Public Matters is working with two groups of high school aged students. Students from the East Los Angeles Renaissance Academy are creating videos around healthy food access issues in their community including a series Have You Noticed? /Té Has Fijado? Students from Pdub Productions, a project in conjunction with Pilipino Workers Center, are creating pieces that explore Los Angeles’ Historic Filipinotown including a series entitled Hidden Hi Fi about the unknown, unexplored and unexpected facets of life in Historic Filipinotown. An additional series will explore the students’ own personal stories of immigration and migration.


Video screenings on the bus took place in February and June.

Phase Two

For the second phase of Out the Window, Freewaves will present two-minute artists-activists-storytellers’ videos about places and artists’ relationships to places throughout Los Angeles. These videos  (home, street, ‘hood) to show to I million riders per day on all 2,200 Metro buses in L.A. County in June and October-November, 2011.

Artists were selected by a five-member curatorial team responsible for selecting the work of sixty artists representative of the vast social, geographic, aesthetic and age spectrum of Los Angeles.

The videos will also be presented on this website, cross-referenced by locale and artist.  This is in anticipation of new technologies, making locative media a reality on Los Angeles’ public transit buses.

A lofty yet sincere goal of Out the Window is to pierce the beige walls of anonymity as seen from the cursory, mobile platforms of the bus, delivering to bus riders the human faces behind the facades.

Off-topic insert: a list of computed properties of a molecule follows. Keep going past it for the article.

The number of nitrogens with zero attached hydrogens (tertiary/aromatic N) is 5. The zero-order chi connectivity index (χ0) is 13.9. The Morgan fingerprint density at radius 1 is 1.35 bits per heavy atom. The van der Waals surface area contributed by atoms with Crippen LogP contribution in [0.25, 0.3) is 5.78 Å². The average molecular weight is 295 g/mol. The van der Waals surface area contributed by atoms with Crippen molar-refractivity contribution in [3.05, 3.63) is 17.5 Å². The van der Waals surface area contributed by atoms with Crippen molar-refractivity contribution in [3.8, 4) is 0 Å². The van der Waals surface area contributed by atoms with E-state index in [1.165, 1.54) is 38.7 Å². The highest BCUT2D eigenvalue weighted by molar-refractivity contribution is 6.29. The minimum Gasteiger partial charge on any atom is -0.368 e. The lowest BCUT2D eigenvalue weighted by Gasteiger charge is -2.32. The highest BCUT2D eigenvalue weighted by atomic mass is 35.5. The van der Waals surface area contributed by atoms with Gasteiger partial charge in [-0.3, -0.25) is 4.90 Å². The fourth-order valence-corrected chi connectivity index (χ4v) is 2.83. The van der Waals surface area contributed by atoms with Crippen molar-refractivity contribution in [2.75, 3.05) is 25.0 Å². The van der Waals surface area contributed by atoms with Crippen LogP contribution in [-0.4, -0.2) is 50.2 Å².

The bus context

Greater Los Angeles has a wonderfully diverse population widely dispersed across its basin.  The transit buses crisscross its neighborhoods and social boundaries, passing unique, local cultural resources.  Out the Window targets where even the web doesn’t always reach.  Sixty-nine percent of Metro riders live in households making $26,000 or less a year.  We believe they represent a population less reached by the Internet and new media but who should be no less served by the innovations that have emerged in the last decade.  The videos produced for Out the Window are created with this complex audience in mind.

Out the Window is supported by a grant from the HASTAC Digital Media and Learning Competition.   www.dmlcompetition.net



Out The Window team (Phase One)

Freewaves: Anne Bray and Heidi Zeller
anne@freewaves.org 323.871.1950 www.freewaves.org

Echo Park Film Center: Lisa Marr and Paolo Davanzo
info@echoparkfilmcenter.org 213.484.8846 www.echoparkfilmcenter.org

Public Matters:  Mike Blockstein and Reanne Estrada
info@publicmattersgroup.com 323.953.0691 www.publicmattersgroup.com

UCLA REMAP:  Fabian Wagmister and Jeff Burke
fabian@ucla.edu 310.825.8698 http://remap.ucla.edu

Out The Window curatorial team (Phase Two)

Maryam Hosseinzadeh, a writer, collaborator and cultural planner

Karen Mack, Director of L.A. Commons, a public art organization

Adrian Rivas, Director and co-founder of g727 in Los Angeles

Jenn Su, artist and organizer

Paul Young, a writer, critic and video art curator at Young Projects

Out the Window is supported by grants from the HASTAC Digital Media and Learning Competition, The James Irvine Foundation, the California Arts Council, the City of Los Angeles Department of Cultural Affairs, Los Angeles County Arts Commission, the Getty Grant Program, and the Pasadena Art Alliance.